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September 19, 2023 | September 20, 2023 | 2,607 total views

One of LAHSA’s goals is to rapidly use all available housing resources, so people can be housed more quickly and so that we collectively use the resources available to respond to the crisis. One of the ways we are doing this is by changing the prioritization and matching of Permanent Supportive Housing (PSH) available through the Coordinated Entry System (CES).

On July 26, 2023, the CES Policy Council passed an updated CES PSH Prioritization and Matching Guidance, that changes the way people are connected to PSH in CES. Here are a few key takeaways:

Change 1: POC vs. Program Enrollment

  • What’s Different: Instead of prioritizing all people with an updated Point of Contact (POC) in the Homeless Management Information System (HMIS), we are instead prioritizing those in certain programs.
  • Why: POCs often didn’t respond or were no longer working with the participant we were trying to find. People who are enrolled in homeless services programs like outreach, interim housing, or housing navigation are often easier to find.
  • What this means for you: We will contact outreach programs, interim housing programs, and programs that provide housing navigation type services to find people.
  • Please note: We will continue to include the POC in HMIS when we reach out to program contacts, however, this will no longer be the primary/only contact for a participant.

Change 2: Use of CES Score

  • What’s Different: Historically, the CES score was used in descending order.
  • Why: Now that understand that scores should not be used this way and that using a score this way can exacerbate race equity issues with the existing CES Assessment Tools, we are using the CES score differently. This means that vulnerable people can still be prioritized for PSH, but the race equity issues with the current CES Assessment Tools are less pronounced.
  • What this means for you: If an adult scores 8 or above, if a Youth scores 8 or above, or a Family scores 9 or above, they can be prioritized for PSH. They don’t need a high score like 17 to be prioritized for PSH.

Change 3: Document Readiness

  • What’s Different: In most cases, documents are now required to be matched to PSH
  • Why: Most PSH require documentation status. By obtaining these documents up front, it makes a shorter housing process for the participant.
  • What this means for you: At a minimum, it is important to upload valid participant identification to HMIS, as this is an important document for someone to have, regardless of what housing opportunity they are seeking. If someone needs PSH, please also work to obtain social security documentation. You may want to consider also obtaining verification of disability and verification of homeless status, as these may take some time to obtain. For more details about what documents are needed, please review Appendix A in the CES PSH Prioritization and Matching Guidance.
  • Important note: Los Angeles recently received waivers from HUD for these documents for PSH. This means some tenant-based vouchers may allow for self-certification. However additional waivers are needed for project-based PSH. This means that at a minimum, a valid ID and social security documentation continue to be necessary for these resources at this time.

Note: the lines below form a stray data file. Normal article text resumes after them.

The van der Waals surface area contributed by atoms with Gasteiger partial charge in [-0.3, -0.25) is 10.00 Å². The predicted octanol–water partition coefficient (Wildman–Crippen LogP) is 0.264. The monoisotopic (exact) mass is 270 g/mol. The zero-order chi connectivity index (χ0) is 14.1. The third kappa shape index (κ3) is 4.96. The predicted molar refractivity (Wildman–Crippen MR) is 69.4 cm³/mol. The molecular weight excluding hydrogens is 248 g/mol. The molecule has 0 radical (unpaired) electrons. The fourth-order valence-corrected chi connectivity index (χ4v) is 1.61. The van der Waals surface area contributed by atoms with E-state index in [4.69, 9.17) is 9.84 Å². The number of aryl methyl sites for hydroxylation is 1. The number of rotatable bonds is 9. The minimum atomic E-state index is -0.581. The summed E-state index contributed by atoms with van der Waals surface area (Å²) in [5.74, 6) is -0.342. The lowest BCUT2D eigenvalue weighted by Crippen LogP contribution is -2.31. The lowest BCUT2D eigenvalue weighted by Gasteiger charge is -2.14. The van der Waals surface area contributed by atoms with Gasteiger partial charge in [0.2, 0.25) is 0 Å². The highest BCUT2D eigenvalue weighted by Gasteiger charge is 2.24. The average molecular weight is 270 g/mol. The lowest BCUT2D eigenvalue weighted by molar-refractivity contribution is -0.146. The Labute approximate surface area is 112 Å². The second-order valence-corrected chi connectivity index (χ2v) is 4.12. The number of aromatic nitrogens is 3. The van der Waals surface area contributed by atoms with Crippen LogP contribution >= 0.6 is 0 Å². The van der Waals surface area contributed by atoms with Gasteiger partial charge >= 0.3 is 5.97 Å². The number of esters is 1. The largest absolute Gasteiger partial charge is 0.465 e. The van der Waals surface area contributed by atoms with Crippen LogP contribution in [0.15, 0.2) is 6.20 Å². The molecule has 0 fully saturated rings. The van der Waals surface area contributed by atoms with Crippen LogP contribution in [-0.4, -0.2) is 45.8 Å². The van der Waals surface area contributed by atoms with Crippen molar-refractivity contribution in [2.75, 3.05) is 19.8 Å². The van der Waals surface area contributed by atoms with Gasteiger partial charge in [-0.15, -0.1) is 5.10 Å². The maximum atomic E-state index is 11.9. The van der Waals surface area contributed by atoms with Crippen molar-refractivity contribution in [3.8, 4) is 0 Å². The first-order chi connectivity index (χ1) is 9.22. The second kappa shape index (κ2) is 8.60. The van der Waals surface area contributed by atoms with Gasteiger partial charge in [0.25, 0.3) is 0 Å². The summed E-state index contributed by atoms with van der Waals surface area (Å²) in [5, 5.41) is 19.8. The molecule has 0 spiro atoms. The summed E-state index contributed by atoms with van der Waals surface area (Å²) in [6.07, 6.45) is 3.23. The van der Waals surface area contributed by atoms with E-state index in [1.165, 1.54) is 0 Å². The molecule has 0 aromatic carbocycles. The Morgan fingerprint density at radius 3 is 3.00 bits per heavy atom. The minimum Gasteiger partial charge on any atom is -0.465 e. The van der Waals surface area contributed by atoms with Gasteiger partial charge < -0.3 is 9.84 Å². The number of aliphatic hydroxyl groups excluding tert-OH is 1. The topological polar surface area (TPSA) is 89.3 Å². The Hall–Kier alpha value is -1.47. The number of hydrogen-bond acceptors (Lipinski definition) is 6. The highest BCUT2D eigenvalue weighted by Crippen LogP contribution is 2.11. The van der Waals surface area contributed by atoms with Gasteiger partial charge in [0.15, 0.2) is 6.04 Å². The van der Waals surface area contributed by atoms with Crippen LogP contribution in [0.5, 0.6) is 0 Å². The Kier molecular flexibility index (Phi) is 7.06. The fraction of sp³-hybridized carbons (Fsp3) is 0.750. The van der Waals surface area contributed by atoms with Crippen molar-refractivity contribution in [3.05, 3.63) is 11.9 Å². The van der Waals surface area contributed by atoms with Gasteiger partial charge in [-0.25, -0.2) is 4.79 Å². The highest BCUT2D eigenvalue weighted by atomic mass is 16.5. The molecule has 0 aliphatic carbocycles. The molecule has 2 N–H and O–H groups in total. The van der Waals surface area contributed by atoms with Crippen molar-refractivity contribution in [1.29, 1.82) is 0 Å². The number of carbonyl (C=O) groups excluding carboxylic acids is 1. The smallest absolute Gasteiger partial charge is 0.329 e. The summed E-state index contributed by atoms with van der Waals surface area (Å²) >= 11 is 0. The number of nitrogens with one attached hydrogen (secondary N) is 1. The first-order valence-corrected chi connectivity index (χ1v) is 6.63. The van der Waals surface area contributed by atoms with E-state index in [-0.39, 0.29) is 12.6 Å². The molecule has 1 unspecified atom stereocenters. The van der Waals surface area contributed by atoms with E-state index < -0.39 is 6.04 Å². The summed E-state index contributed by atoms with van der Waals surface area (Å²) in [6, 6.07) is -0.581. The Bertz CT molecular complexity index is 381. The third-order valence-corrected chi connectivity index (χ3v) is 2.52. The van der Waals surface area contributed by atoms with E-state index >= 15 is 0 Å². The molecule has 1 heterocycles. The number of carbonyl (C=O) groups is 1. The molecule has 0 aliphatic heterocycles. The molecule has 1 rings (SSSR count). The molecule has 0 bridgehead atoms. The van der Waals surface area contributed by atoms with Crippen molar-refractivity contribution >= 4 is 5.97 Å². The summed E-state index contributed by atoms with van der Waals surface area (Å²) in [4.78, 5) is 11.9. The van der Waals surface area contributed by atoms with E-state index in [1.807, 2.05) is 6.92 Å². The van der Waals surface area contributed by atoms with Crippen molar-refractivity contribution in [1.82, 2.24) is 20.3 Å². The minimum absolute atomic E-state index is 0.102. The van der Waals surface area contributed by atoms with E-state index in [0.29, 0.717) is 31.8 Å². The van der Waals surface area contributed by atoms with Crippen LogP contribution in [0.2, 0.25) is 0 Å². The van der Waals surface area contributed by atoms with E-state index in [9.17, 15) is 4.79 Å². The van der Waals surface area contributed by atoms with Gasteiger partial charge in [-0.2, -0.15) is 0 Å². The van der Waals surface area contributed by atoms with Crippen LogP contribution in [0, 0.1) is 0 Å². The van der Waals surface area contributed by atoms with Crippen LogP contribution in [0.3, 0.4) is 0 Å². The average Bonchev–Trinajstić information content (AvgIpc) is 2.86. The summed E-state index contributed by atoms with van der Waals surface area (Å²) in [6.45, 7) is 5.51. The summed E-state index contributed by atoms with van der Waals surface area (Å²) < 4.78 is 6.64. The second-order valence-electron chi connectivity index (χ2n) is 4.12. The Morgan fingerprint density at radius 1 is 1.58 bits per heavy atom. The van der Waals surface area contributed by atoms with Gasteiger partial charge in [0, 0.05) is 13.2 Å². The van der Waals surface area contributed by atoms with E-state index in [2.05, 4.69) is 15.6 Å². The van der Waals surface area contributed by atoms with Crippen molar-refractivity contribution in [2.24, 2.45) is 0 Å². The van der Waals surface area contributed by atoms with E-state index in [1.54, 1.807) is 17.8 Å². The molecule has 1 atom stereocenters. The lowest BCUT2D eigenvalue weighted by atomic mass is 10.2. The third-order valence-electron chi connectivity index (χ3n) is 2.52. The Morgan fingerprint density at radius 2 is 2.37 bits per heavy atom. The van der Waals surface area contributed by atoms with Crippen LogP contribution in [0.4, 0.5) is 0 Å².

Change 4: Batch Matching

  • What’s Different: Historically, we referred or ‘matched’ one person to each housing opportunity. When new project-based PSH buildings open up, we will now send a larger ‘batch’ or group of referrals to the building than there are units.
  • Why: Every time someone in the PSH referral project declines a unit, or we realize they actually aren’t eligible, we have to start over with a new applicant. This means we lose time and valuable housing sits open. We don’t want that! Going forward, we’ll refer extra people. For example, if a building has 100 units, we’ll move 150 people into the application process. Those who aren’t housed in that building can be housed in other buildings in the area as there is an opportunity.
  • What this means for you: If you get a match email for a participant with whom you are working, please be sure to pay attention to see if it says “a participant whim whom you are working has been matched”, OR, “a participant with whom you are working has been invited into the application process.” If they are invited to apply, this means it’s not 100% sure that they will get housing. However, they are moving on to the next step of the process, and that’s great! Once you get this email, please complete the Universal Housing Application (UHA). You can get more training on the UHA here:

Active System Management

Additionally, we want to let you know that we understand that the PSH application process is long and difficult, and can be confusing for you and the participants with whom you are working. Even though LAHSA and SPA Matchers only control the ‘match’ step of the PSH process, LAHSA is working closely with all of the partners involved in the process (DHS, ICMS, building property management, the Public Housing Authority, etc.) to try to make a quick and streamlined process of getting into housing. When new buildings open up, our goal is to help people get housing in as short as 45 days.

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